A VIVA MOMENT

A Police UNZA teargas
Before I developed the interest of studying abroad, I always wanted to study at the University of Zambia. I guess I really loved the thought of moving to Lusaka and also because my coolest cousin went there. I really had this utopian view of the institution.

So after I completed Grade school, I applied and was accepted to begin my freshman year in 2012, but I did not go as I had to do A. Level. After A. Level, I wasn’t going abroad as planned so I had to go back to the institution I abandoned.
With no enthusiasm, me and my cousin got on a bus to Chelston to begin my registration. To be clear, I was the one devoid of enthusiasm. When we got off, I wasn’t going over the bridge. You see because of my fear of heights, it took me almost three months to cross Great East road on the bridge. It had to take female coaxing to get some inspiration when I finally used the Bridge.Thanks  Beauty, wherever you are. Lol

It wasn’t long before the registration process began to agitate me. Nothing pisses me off more than slow processes, slow people, slow cars, and yes slow internet (which also can dictate my mood) and so when I joined a really long train of a queue with tortoise speed just to do my medicals, I knew I was going to learn patience the hard way.

It was really cool though, seeing senior students ready to help out in the registration. I learnt later that it was only a campaign strategy for students wishing to be members of UNZASU, but I could care less as long as I got the needed assistance right? I realize now that I have never taken that many passport sized photos in my life than I did at UNZA.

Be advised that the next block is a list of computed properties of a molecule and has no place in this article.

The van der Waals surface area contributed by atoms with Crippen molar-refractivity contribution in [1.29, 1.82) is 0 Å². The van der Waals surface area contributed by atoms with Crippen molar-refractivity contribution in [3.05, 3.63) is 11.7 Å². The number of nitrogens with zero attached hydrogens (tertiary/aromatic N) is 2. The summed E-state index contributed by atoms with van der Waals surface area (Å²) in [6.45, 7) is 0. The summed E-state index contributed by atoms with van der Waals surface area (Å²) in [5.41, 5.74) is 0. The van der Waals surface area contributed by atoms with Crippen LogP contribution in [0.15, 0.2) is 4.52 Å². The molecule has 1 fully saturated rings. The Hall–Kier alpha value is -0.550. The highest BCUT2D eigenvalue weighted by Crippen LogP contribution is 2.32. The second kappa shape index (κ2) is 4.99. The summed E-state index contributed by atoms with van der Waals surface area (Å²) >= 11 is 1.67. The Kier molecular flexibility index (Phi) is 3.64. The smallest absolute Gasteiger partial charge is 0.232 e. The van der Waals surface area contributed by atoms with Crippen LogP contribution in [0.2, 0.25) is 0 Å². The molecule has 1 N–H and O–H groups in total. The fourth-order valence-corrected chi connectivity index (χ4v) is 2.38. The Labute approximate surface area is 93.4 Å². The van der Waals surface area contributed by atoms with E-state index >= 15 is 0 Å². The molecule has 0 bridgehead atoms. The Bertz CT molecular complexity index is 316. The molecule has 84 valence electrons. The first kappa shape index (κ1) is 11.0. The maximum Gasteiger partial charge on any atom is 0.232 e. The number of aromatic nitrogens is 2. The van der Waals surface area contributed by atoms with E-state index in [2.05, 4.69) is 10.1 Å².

A few weeks later,I finally got a room at the Vet Hostels and in a week my Laptop was stolen. I thought orientation was done until this loser stole from me. It was such a horrible morning when I woke up, I was beginning to hate the school. I don’t think I will forget that morning.

Thanks to the academics, the school remained interesting. I never missed lectures. Ironically, we all enjoyed Dr Chigunta’s cockiness and because of some of his comments and statements, development Studies was never a dull moment at all. I will say Dr Lemba’s class was a bit boring, but I soon grasped the theory and realized how eminent the course was. Answering a question in LT1 that only you had the answer to was a special feeling in Dr Lemba’s class. He could always ask what your name was and glady I had my moment too .